of the extensive database of articles will deliver most of the site's value. While this type of personalization is a good idea, this CEO can't be bothered trying to find some content that might be of interest, and anyway, they can only personalize by broad subject areas, none of which, on the face of it, are particularly relevant. The CEO decides this particular site is of little value and not worth the effort. 9. Doing Area For Customers Some Web sites just don't allow customers to do the things they need to do as customers. The things they want to do are likely to fall into one of the five "doing areas" identified earlier. Lack of utility One of the most common areas of customer frustration is not being given access to people within a company. A Web site that only gives a generic e-mail or mail address or phone number, may not be seen to be particularly helpful. Frustration also commonly arises when customers can't transfer their everyday transactions to the online medium. The level of that frustration will increase if those transactions are routine and frequently performed. Customers also get frustrated when they can't access their personal information online, especially if they think it is required to perform routine, everyday transactions. Of course, access to personal information is a lot easier than it sounds. Customers generally don't understand the complexities of providing access to internally held information via the Web. Customers expect to be able to get closer to the company they're doing business with, and no capitulation is often taken by customers to be inferior customer service. These customer expectations were illustrated by Figure 1-1 in Chapter 1. Information classification Information has to be classified into areas that customers can access. That information can be cut many different ways, and the particular approach adopted may help or hinder customers. There is a lot of debate over the most effective way to categorize information. I too have been involved in this debate and have observed customers' preferences with interest, keen to discover "one best way of doing it." However, I can't say there is "one best way." What I can say is that, when information classification gets in the way of customers doing the things they need to do, they get annoyed and frustrated. Needless to say, few Web sites classify information on the basis of what customers want to do or tasks they want to perform. Often the necessary utility is buried deep in a site and the customer has to ferret it out. Some Web sites don't even provide obvious links to frequently required utility.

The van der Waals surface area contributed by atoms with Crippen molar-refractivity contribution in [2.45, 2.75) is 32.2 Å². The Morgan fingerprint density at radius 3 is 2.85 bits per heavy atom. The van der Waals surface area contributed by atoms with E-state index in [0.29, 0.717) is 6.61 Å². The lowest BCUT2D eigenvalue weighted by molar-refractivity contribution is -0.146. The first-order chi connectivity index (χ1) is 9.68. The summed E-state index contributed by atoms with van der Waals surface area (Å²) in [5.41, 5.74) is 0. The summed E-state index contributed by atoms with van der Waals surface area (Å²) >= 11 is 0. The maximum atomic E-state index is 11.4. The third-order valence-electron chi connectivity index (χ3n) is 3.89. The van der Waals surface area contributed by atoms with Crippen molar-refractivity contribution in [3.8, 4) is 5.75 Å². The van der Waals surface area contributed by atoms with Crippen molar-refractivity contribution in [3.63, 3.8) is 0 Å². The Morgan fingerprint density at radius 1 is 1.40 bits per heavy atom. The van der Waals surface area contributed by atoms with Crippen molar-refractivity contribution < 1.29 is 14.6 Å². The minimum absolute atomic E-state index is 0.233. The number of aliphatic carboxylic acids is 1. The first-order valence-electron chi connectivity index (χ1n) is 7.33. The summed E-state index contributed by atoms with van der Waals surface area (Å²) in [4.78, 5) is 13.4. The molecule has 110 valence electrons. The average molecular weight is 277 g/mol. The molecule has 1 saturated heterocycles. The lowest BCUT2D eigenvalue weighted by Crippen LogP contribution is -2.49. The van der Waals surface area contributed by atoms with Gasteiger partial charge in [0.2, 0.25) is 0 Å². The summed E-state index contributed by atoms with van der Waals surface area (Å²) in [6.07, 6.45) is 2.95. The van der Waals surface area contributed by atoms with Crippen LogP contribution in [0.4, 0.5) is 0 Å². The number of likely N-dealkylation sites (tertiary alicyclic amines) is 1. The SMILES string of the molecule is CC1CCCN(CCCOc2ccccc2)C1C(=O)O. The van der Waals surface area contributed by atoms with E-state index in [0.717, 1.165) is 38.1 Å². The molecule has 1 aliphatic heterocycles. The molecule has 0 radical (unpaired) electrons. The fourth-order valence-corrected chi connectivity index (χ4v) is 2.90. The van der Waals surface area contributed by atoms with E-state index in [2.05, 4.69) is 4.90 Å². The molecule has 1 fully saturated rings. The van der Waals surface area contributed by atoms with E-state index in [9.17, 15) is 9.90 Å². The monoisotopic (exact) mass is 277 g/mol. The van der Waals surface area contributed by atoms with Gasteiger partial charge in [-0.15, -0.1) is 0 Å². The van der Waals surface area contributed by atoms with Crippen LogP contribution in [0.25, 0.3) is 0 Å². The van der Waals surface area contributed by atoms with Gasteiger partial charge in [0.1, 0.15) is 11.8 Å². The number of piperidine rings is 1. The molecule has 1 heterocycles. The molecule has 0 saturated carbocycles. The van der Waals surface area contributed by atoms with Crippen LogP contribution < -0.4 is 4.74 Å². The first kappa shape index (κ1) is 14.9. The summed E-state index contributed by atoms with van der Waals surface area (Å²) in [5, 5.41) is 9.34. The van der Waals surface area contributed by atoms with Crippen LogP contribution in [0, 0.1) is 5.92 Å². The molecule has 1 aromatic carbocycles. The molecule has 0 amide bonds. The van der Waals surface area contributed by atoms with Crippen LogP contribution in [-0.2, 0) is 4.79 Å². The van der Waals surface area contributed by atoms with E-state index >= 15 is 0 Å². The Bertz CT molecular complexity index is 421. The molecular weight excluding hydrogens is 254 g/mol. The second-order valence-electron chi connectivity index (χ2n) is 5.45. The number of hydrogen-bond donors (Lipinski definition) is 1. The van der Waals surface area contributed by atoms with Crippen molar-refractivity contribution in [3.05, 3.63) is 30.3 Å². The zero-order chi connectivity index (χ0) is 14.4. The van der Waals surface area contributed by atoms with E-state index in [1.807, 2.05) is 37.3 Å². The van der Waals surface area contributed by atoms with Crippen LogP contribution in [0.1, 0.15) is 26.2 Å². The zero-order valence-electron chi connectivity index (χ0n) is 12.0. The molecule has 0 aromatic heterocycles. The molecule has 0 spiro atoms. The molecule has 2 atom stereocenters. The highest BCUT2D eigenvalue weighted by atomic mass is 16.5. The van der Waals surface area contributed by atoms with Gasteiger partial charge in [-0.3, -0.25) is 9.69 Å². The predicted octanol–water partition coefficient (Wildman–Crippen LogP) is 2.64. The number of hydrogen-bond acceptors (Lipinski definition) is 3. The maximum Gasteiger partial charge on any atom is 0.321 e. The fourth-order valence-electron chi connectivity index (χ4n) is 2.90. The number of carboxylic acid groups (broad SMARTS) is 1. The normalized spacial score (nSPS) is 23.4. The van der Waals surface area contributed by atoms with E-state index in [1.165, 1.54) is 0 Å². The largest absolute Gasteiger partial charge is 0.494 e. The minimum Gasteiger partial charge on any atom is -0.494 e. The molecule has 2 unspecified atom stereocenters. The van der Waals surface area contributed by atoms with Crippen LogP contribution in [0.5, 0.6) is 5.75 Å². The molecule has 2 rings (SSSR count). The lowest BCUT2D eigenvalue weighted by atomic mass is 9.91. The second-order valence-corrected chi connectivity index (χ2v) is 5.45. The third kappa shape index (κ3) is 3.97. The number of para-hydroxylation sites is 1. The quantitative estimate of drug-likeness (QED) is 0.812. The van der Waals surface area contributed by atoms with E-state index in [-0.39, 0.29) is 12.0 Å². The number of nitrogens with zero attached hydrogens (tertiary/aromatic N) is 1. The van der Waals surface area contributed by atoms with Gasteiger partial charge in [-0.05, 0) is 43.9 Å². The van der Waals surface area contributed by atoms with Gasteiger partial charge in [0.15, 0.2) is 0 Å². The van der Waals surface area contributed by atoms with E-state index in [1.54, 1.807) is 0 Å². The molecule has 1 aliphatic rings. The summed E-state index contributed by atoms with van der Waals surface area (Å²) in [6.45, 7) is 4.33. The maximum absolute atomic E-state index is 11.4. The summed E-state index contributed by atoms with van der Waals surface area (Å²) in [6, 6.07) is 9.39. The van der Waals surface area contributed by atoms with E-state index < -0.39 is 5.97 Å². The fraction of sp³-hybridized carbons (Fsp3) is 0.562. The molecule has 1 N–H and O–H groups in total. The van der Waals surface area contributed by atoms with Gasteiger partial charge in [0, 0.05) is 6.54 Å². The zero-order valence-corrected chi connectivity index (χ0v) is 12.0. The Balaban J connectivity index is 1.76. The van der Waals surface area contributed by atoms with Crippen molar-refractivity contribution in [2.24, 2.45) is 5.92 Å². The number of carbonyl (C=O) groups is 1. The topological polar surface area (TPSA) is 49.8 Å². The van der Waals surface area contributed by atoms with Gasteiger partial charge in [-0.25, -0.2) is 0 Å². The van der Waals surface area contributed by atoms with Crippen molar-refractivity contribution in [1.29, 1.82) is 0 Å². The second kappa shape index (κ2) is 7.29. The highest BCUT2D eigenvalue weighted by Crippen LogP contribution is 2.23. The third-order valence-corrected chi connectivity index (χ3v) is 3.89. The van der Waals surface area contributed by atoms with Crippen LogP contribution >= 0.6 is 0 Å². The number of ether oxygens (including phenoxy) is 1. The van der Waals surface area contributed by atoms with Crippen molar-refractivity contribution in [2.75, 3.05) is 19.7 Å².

Obtrusive content Customers get frustrated when they come to a Web site already knowing what they want and end up going through an interminable process of unnecessary persuasion. They want to go straight to the object of their desire, not churn through marketing blurb. Frustration increases when customers are very familiar with a company's products; they may even know the name of the product they want (which is no small feat if brand names are given